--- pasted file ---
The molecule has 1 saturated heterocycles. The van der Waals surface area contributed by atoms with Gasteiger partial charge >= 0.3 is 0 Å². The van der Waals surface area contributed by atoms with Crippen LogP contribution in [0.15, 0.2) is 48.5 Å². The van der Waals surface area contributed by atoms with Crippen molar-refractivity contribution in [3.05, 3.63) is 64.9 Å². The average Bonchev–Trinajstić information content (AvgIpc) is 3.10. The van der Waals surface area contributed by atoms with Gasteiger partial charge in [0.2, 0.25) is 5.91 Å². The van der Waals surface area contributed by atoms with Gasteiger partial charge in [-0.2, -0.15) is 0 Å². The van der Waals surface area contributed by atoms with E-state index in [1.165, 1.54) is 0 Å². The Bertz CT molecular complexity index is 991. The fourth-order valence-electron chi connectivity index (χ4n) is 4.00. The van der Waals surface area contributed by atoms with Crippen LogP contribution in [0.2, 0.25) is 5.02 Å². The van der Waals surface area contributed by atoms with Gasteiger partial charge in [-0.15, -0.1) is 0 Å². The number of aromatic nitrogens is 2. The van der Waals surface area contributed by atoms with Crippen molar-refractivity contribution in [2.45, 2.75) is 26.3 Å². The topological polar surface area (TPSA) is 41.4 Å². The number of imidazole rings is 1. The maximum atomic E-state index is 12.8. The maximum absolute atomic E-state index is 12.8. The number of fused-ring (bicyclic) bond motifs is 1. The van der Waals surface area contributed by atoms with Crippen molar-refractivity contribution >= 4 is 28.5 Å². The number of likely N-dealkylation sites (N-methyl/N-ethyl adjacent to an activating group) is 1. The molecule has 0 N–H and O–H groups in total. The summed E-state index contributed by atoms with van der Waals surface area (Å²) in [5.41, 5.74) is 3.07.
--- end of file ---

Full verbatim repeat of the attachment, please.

The molecule has 1 saturated heterocycles. The van der Waals surface area contributed by atoms with Gasteiger partial charge >= 0.3 is 0 Å². The van der Waals surface area contributed by atoms with Crippen LogP contribution in [0.15, 0.2) is 48.5 Å². The van der Waals surface area contributed by atoms with Crippen molar-refractivity contribution in [3.05, 3.63) is 64.9 Å². The average Bonchev–Trinajstić information content (AvgIpc) is 3.10. The van der Waals surface area contributed by atoms with Gasteiger partial charge in [0.2, 0.25) is 5.91 Å². The van der Waals surface area contributed by atoms with Gasteiger partial charge in [-0.2, -0.15) is 0 Å². The van der Waals surface area contributed by atoms with E-state index in [1.165, 1.54) is 0 Å². The Bertz CT molecular complexity index is 991. The fourth-order valence-electron chi connectivity index (χ4n) is 4.00. The van der Waals surface area contributed by atoms with Crippen LogP contribution in [0.2, 0.25) is 5.02 Å². The van der Waals surface area contributed by atoms with Gasteiger partial charge in [-0.15, -0.1) is 0 Å². The number of aromatic nitrogens is 2. The van der Waals surface area contributed by atoms with Crippen molar-refractivity contribution in [2.45, 2.75) is 26.3 Å². The topological polar surface area (TPSA) is 41.4 Å². The number of imidazole rings is 1. The maximum atomic E-state index is 12.8. The maximum absolute atomic E-state index is 12.8. The number of fused-ring (bicyclic) bond motifs is 1. The van der Waals surface area contributed by atoms with Crippen molar-refractivity contribution >= 4 is 28.5 Å². The number of likely N-dealkylation sites (N-methyl/N-ethyl adjacent to an activating group) is 1. The molecule has 0 N–H and O–H groups in total. The summed E-state index contributed by atoms with van der Waals surface area (Å²) in [5.41, 5.74) is 3.07.